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New Member

Branch office VoIP/QoS architecture

Background: we are in the process of re-designing our 20 site European WAN. Our current arrangement is hub/spoke to London, connections varying between 2Mb - 10Mb. The offices vary in size from 5 people to 150, and will have new Cisco 2821 routers.

At many of the smaller offices, we are deploying (non-Cisco) IP phones, which will connect directly back to London. My question is regarding how we configure QoS at these sites.

Our IP phone supplier has advised us to run 2 VLANs at each site, one for voice and one for data. This would require a more expensive switch option, and in most cases a 3-ethernet port router (again, more expensive). DHCP config would be more complex (don't ask!). The QoS config would be based on VLAN membership. My aim is to simplify this as much as possible, in the interests of management and future expansion.

My question: how would you configure QoS in this environment? My preferred (most simple) route would be to stick to a flat layer 2 LAN, and perform QoS on the router via access lists/policies.

I must confess to having no previous VoIP experience. Am I being naive?

Thanks!

Richard

5 REPLIES
Super Bronze

Re: Branch office VoIP/QoS architecture

Hi

I think you should stick to the suppliers' recommendations if at all possible - what kind of switches are you running that don't support VLANs? I take if from the way you've written your post you haven't bought them yet, there are manufacturers that produce cheap PoE/VLAN/QoS (HP for example)capable switches that should be good enough for what you're proposing - they don't need to be Cisco if you're running another manufacturers' IP handsets (although you should probably consider something like the new Cat 500 series?).

The 2821 routers already have 2 gig ethernet interfaces - presuming one of these is your WAN connection you should be able to run the other as a dot1q trunked interface to serve both VLANs.

DHCP config really doesn't get complicated - ever!! Just add the scope to your server(s), set an IP helper...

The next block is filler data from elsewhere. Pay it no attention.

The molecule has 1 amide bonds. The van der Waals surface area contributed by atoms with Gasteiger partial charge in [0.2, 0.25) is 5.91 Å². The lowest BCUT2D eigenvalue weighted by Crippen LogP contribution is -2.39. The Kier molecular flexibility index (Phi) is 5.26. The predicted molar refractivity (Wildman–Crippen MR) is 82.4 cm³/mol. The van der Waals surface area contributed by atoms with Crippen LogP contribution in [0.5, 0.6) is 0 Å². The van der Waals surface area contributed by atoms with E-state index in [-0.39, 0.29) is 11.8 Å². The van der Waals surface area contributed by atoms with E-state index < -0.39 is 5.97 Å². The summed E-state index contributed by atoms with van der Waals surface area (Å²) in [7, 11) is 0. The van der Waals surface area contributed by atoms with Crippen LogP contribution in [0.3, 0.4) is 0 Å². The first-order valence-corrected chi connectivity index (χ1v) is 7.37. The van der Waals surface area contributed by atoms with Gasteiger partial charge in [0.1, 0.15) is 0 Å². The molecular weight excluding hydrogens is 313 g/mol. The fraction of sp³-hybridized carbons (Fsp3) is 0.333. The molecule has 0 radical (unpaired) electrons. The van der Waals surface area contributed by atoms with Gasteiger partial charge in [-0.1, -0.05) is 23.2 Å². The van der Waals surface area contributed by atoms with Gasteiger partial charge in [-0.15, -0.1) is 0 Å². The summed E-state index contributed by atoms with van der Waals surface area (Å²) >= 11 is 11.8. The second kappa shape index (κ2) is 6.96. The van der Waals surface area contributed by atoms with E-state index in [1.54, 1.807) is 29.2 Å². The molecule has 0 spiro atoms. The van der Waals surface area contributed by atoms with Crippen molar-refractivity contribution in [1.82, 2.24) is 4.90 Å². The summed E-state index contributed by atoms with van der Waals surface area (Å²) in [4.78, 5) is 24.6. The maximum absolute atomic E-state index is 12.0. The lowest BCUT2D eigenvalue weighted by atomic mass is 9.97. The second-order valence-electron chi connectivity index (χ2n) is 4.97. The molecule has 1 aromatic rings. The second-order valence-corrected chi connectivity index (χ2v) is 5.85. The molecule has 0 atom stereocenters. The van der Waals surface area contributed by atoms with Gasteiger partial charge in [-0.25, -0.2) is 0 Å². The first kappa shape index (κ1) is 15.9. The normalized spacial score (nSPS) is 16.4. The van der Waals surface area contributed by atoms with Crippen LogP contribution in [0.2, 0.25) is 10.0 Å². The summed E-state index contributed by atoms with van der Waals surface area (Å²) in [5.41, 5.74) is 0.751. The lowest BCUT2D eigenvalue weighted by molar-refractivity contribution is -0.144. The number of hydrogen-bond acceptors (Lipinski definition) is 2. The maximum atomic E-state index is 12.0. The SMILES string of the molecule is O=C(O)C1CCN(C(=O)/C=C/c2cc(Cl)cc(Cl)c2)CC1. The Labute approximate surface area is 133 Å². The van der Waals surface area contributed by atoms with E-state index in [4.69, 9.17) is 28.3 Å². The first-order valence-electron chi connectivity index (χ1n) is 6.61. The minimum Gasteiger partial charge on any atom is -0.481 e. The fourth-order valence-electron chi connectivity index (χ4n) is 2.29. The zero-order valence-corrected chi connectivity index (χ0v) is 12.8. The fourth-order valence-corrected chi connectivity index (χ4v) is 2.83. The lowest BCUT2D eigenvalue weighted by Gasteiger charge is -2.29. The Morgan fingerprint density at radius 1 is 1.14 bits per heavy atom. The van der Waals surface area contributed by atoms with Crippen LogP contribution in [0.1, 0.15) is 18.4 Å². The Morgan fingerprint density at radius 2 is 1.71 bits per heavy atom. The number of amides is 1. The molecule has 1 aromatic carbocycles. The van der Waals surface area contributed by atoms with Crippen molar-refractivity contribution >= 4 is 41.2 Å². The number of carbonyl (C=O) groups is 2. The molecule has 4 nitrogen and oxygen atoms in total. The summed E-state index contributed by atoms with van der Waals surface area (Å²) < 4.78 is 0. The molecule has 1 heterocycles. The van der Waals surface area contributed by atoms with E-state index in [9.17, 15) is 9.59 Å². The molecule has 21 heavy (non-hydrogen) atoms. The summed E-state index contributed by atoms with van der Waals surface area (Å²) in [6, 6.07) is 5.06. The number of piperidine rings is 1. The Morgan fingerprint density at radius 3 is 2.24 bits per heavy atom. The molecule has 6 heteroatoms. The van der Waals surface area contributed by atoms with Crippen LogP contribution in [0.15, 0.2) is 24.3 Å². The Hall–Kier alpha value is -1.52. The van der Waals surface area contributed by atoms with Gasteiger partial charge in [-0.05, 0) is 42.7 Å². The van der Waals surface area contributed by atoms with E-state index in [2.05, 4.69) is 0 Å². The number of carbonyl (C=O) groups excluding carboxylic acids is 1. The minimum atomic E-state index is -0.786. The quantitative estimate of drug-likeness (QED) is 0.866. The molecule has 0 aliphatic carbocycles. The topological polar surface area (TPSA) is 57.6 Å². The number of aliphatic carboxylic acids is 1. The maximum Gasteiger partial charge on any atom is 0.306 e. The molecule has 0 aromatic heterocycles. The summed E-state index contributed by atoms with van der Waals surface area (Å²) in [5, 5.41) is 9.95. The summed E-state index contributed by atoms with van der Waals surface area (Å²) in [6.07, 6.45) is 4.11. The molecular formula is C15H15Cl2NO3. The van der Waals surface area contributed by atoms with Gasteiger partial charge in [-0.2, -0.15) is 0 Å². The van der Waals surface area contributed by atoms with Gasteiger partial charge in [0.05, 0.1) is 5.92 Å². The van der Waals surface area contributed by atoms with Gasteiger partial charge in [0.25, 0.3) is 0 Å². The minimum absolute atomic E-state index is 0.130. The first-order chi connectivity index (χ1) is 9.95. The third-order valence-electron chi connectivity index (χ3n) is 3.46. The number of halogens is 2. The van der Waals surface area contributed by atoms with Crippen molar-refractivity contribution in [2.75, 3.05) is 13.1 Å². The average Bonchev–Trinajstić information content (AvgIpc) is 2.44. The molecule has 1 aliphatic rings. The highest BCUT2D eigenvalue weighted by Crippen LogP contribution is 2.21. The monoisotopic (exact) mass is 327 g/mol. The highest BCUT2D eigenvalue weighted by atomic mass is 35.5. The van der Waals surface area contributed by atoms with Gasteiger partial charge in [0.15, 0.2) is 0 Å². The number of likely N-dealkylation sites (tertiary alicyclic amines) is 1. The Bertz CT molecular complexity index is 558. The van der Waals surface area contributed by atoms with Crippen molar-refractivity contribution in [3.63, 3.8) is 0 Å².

Finally with regard to QoS, if you have your phones in a seperate VLAN this makes your ACLs much simpler and more reliable.

If you use a single VLAN, it will be a headache to keep all your phones/PCs in seperate IP ranges in the subnet - and if you create an ACL to match voice traffic there's no guarantee that traffic sourced from a PC or server could be matched accidentally (VoIP typically uses large ranges of UDP ports, e.g Cisco use 16383-32767 or something like that) and fill or at least oversubscribe your voice LLQs.

Hope this helps

Aaron

Please rate helpful posts...

Aaron Please remember to rate helpful posts to identify useful responses, and mark 'Answered' if appropriate!
New Member

Re: Branch office VoIP/QoS architecture

Many thanks Aaron - that was very helpful.

Richard

New Member

Re: Branch office VoIP/QoS architecture

Richard,

Having separate data/voice vlans is NOT mandatory but highly recommended. You can configure IP phones with static IP addresses(not recommended). Your biggest challenge is going to be VoIP over WAN and you must use appropriate queuing methods(LLQ recommended) to prioritize voice over data over WAN links.

hth,

Tapan

New Member

Re: Branch office VoIP/QoS architecture

Many thanks for the reply, Tapan.

Could you tell me *why* VLANs are highly recommended? To improve available bandwidth, or as part of QoS identification?

Also, do you recommend performing QoS on the switch as well as the router, or can I get away with just the router?

Thanks once again

Richard

Hall of Fame Super Silver

Re: Branch office VoIP/QoS architecture

Seperate VLANs are helpful in seperating broadcast domains, helpful in QoS configuration as well as provide security barrier where you can configure ACLs to not allow other non-voice traffic to cross into voice networks.

As far as QoS on the switches, there are several QoS toolsets some applicable at access layer switches, others at the WAN edge routers. For the switches it all depands what type of switches you have, and this is where your traffic classification, trusting, priority queing, Weighted Random Early Detection (WRED) and policing is ideal.

At the WAN router the most critical toolset is Low Latency Qeueing (LLQ, think prioritinzing and sending out voice traffic out first), traffic-shaping, posibly policing, compression and fragmentation and interleaving.

As I said eariler the switch QoS configuration depends on the switch model, Cisco offers a variaty of different tollsets.

Check out www.cisco.com/go/srnd for latest QoS SRND document for more details.

Don't forget to rate all useful posts!

Chris

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